Location: Great Basin Rangelands Research
Title: Use of wheat SSRs to assess genetic diversity in medusahead (Taenintherum caput-medusae) Authors
Submitted to: Journal of Invasive Plant Science and Management
Publication Type: Peer Reviewed Journal
Publication Acceptance Date: February 13, 2013
Publication Date: N/A
Interpretive Summary: Medusahead is a noxious weed that is native to the Mediterranean region. There is a need for genetic markers to be developed to study invasive medusahead populations in the western USA. Taking advantage of the close taxonomic relationship between medusahead and cultivated wheat, ARS scientists screened six medusahead populations from California and Nevada with 42 simple-sequence repeat (SSR) markers from the publicly available wheat genetic map. Twenty-nine of them produced a successful result and eight of these were sequenced for more precise evaluation. Six of those eight markers produced a total of 35 useful genetic marker loci that were scored and analyzed for eight medusahead plants in each of the six study populations as a demonstration of the markers’ utility. The results showed that these six populations were likely to be the result of at least two separate introductions from Eurasia. Based on the overall results, it is estimated that if all 1,200 SSRs from the wheat genetic map were screened, at least 170 of them would produce over 1,000 useful genetic marker loci in medusahead, thereby greatly expanding the genetic resources available for study of this important weed while avoiding the normal costs associated with SSR production.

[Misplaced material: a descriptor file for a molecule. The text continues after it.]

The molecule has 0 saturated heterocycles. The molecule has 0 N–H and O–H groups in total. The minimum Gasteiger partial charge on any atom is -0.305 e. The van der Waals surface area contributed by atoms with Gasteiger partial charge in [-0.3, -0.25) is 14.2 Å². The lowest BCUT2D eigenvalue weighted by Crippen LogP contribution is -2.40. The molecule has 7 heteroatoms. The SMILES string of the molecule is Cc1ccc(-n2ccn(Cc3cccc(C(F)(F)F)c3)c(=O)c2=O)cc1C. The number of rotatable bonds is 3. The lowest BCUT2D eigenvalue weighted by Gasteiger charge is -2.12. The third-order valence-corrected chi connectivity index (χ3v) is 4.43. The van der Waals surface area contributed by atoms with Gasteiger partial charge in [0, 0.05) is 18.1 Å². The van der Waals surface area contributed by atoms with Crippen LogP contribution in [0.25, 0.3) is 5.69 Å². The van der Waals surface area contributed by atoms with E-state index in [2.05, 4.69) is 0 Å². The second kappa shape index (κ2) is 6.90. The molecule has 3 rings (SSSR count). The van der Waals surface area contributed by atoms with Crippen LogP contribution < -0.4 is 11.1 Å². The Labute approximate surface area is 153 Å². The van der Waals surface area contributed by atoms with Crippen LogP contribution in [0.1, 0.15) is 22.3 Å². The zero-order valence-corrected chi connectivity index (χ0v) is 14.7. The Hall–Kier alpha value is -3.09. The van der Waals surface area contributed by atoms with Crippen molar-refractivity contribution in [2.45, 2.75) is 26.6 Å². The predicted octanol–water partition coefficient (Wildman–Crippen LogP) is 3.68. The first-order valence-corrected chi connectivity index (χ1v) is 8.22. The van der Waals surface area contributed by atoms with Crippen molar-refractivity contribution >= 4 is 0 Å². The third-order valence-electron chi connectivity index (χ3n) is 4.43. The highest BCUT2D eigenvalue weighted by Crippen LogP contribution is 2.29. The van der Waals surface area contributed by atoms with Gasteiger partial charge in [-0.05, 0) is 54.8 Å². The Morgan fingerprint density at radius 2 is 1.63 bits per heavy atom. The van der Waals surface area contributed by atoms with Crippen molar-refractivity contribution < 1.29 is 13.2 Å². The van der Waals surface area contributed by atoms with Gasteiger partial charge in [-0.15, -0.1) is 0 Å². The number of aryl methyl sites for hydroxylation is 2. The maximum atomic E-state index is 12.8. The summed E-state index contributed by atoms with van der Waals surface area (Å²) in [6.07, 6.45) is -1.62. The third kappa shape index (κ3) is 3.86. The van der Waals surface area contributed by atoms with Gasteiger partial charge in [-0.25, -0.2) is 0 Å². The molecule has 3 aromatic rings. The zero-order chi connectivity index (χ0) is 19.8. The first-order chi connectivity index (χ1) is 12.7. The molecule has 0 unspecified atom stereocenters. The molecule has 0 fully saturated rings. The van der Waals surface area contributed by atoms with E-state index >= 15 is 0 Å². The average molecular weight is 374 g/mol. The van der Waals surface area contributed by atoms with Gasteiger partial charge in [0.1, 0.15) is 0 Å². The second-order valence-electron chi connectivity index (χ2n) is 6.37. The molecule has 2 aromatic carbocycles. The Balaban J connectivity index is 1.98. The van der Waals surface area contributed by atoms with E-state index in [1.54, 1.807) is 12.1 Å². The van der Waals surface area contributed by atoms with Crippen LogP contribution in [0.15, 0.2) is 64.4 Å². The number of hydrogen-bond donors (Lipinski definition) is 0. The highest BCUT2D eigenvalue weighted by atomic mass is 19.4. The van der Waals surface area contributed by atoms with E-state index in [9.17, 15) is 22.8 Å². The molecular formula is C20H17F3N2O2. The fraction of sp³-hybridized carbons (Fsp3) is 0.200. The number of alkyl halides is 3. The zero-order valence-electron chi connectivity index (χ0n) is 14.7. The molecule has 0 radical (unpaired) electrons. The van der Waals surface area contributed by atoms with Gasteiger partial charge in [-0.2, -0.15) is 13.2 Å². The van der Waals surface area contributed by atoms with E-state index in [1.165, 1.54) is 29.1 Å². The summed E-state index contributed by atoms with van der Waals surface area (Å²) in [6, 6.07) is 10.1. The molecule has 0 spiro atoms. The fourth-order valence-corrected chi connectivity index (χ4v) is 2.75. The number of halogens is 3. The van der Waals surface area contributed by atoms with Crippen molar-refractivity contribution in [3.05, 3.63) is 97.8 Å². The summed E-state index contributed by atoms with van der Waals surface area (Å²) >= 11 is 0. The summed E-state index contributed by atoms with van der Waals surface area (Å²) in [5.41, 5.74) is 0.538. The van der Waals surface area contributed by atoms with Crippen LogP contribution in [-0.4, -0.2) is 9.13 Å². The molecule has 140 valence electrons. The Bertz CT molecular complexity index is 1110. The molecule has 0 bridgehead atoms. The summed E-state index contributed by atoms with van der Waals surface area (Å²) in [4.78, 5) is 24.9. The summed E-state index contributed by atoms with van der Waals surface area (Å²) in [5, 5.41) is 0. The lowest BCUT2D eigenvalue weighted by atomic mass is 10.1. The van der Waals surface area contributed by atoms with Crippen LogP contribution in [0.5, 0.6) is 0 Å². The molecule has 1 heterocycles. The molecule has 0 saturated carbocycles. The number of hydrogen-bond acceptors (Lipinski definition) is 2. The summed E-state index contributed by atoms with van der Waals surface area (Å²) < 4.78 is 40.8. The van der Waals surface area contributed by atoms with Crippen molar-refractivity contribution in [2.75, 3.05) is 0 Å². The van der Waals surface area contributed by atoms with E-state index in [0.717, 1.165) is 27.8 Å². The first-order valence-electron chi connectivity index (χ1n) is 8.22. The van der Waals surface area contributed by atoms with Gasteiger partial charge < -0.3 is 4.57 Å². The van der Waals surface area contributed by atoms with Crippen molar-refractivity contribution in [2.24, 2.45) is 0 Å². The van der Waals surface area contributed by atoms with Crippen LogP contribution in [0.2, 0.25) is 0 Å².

Technical Abstract: Medusahead (Taeniatherum caput-medusae) is a close relative of bread wheat (Triticum aestivum) that is native to Eurasia but has become a noxious, invasive weed in North America. Intergeneric use of primers for bread wheat microsatellite (SSR) markers was tested in medusahead in order to expand the pool of available genetic resources for study of this plant. Forty-two primer pairs were screened in medusahead, of which 29 produced visible bands in agarose gels. Amplicons from eight of these markers were sequenced and analyzed for the presence of SSRs and single nucleotide polymorphisms (SNPs) among medusahead individuals from six populations in the western Great Basin. Of the eight sequenced amplicons, two contained SSRs, both of which were polymorphic and shared by the original bread wheat marker. Six of the eight markers combined to detect 33 SNP loci, some of which were highly polymorphic among the six tested populations. BLAST comparisons of the eight amplicons revealed variable numbers of matching sequences from other grass species ranging from 0 to >200 matches. Population genetic analysis of the six invasive medusahead populations indicated that they arose from two separate introductions with two additional sub-clusters possible within the two principal clusters. Extrapolating from these results, it is reasonable to expect that >170 of the ~1,200 publicly available bread wheat SSR primer pairs could produce >1,000 codominant, PCR-based marker loci in medusahead.